ONE TANK TRIP — ‘Zoo’per fun: Houston Zoo offers views of animals from around world
This is the fifth in a series of stories called “One-Tank Trips,” about places local families might visit on a tank of gas, enjoying overnight stays on small budgets.
HOUSTON — Lions, tigers and bears — and elephants, giraffes, primates and more can be found at the Houston Zoo this summer.
Want to get outside to experience sunshine as well as look at some of the vast number of animals the planet has to offer? Look no farther than west on Interstate 10.
The zoo boasts its new addition of Texas Wetlands, which opened this year.
“The Texas Wetlands is the first exhibit of our grand master plan that’s taking us to our anniversary in 2022,” Houston Zoo Public Relations Manager Lauren Wappler said. “We opened in 1922, so we’ll be 100 in three years. We embarked on a pretty impressive strategic plan a few years ago with the first part of that plan being the Texas Wetlands.”
The exhibit features bald eagles, whooping cranes and American alligators.
“They are all species that were almost extinct,” Wappler said. “They were critically endangered in the wild. Thanks to Texans and the Endangered Species Act, they are now thriving in the wild in Texas. We wanted to highlight this incredible conservation story and show we can save animals if we just come together and make it happen.”
The exhibit is free with the price of zoo admission.
The Houston Zoo brought back another fan favorite for the little ones. The Dinosaurs exhibit is home to 17 animatronic, prehistoric animals to give one the illusion of walking back in time.
After walking through the Jurassic period, zoo goers can check out the bear showcase. The exhibit finished remodeling last year to give people a better look at the omnivores. The exhibit’s remodeling was finished in August 2018.
When walking towards the African Forest section, look up to see the heads of giraffes just peeking over the trees.
Attendees will have an opportunity to feed the giraffes as well as see ostriches that share the enclosed area. According to the Houston Zoo website, White rhinos aren’t white. The ‘white’ is taken from the Afrikaans word weit meaning “wide” — they were describing the rhino’s mouth.
Chimpanzees and gorillas tend to be fan favorites among zoo attendees.
Those looking to see feathered friends should visit the array of birds with origins ranging from the Rain Forest to Australia. Some, like the Micronesian Kingfisher, are extinct in the wild.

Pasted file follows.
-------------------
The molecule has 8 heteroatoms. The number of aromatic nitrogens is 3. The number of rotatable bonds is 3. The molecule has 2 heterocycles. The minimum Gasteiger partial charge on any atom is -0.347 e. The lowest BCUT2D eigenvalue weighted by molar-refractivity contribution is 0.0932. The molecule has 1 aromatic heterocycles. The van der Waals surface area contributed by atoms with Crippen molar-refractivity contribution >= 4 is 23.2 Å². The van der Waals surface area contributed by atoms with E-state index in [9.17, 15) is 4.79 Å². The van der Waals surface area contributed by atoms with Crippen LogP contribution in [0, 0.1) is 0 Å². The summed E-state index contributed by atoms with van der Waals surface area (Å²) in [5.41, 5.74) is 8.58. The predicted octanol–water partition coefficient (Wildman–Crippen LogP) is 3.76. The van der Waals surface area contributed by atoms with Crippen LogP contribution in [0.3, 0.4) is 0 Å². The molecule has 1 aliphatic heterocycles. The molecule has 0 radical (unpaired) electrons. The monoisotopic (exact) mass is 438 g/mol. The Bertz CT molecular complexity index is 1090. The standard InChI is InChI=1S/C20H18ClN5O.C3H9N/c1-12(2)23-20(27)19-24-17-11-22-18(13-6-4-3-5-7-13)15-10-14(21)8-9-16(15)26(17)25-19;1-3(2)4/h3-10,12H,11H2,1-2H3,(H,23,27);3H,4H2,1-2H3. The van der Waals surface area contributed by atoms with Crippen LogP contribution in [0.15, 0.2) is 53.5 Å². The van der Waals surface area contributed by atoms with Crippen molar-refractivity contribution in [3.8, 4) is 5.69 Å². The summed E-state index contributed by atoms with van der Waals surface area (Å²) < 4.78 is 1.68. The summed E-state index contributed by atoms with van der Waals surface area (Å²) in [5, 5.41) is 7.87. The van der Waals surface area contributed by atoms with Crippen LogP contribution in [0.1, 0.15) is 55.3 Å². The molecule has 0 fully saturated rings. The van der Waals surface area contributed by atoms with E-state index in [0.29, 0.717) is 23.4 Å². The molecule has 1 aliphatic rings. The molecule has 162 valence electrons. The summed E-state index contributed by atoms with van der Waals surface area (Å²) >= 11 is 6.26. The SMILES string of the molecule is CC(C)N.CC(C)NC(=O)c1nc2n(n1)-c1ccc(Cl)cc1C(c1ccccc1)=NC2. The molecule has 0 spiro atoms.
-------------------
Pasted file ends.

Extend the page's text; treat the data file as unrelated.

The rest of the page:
If you want to cool off from the summer heat, step inside the bug house. The air-conditioned location gives attendees the ability to take shelter from the heat but keep viewing creepy crawlers.
Reptile and Amphibian House
Another reprieve from the summer sun comes alongside snakes and amphibians. Center stage is the green anaconda with a massive tank that is the centerpiece for the exhibit.
Some larger reptiles such as the King Cobra and Black Mamba are easy to see in their display cases, but one can easily make a competitive game out of competing for whom can find most of the masters of camouflage the quickest.
McNair Elephant Habitat Area
In 2017, the zoo completed the expansion of the elephant habitat, which included a 160,000-gallon pool. It’s common to find the elephants cooling off in the pool on warm days or feeding at the boxes of hay on the fence line, which allows attendees to get an up-close look.
Wortham World of Primates
The zoo welcomed two ring-tailed baby lemurs to the world at the beginning of the year. The lemurs are the first set of primates one comes upon when entering the exhibit. The often-rambunctious bunch can be seen playing and jumping around and are the liveliest of the primates.
For an up-close look, the orangutans are usually hanging out near the display glass in their exhibits.
During the day, the feline predators are usually lounging around, trying to keep cool.
Aside from the numerous carts selling Dippin’ Dots, popcorn, sodas and more, the zoo has a few sit-down dining options for those looking to grab a meal during their adventure.
The Macaw Café can be found near the zoo entrance and offers both outside and indoor seating. The menu ranges from burgers and sandwiches to chicken strips and pizza.
The Cypress Circle Café is part of the new Texas Wetlands exhibit. The café also features both indoor and outdoor seating. Those wishing for the best of both worlds can sit inside the café near the glass wall, which provides a wide view of the exhibit.
The zoo is open from 9 a.m. to 7 p.m. seven days a week. The zoo will have Evening Chill every Friday and Saturday from 5 to 8 p.m. until Aug. 10.
For these events, the zoo will stay open later to allow guests to view the animals in the cooler part of the day. Regular admission costs $18 for adults, $11.50 for seniors, $14 for children ages 2-11 and free for children under 2.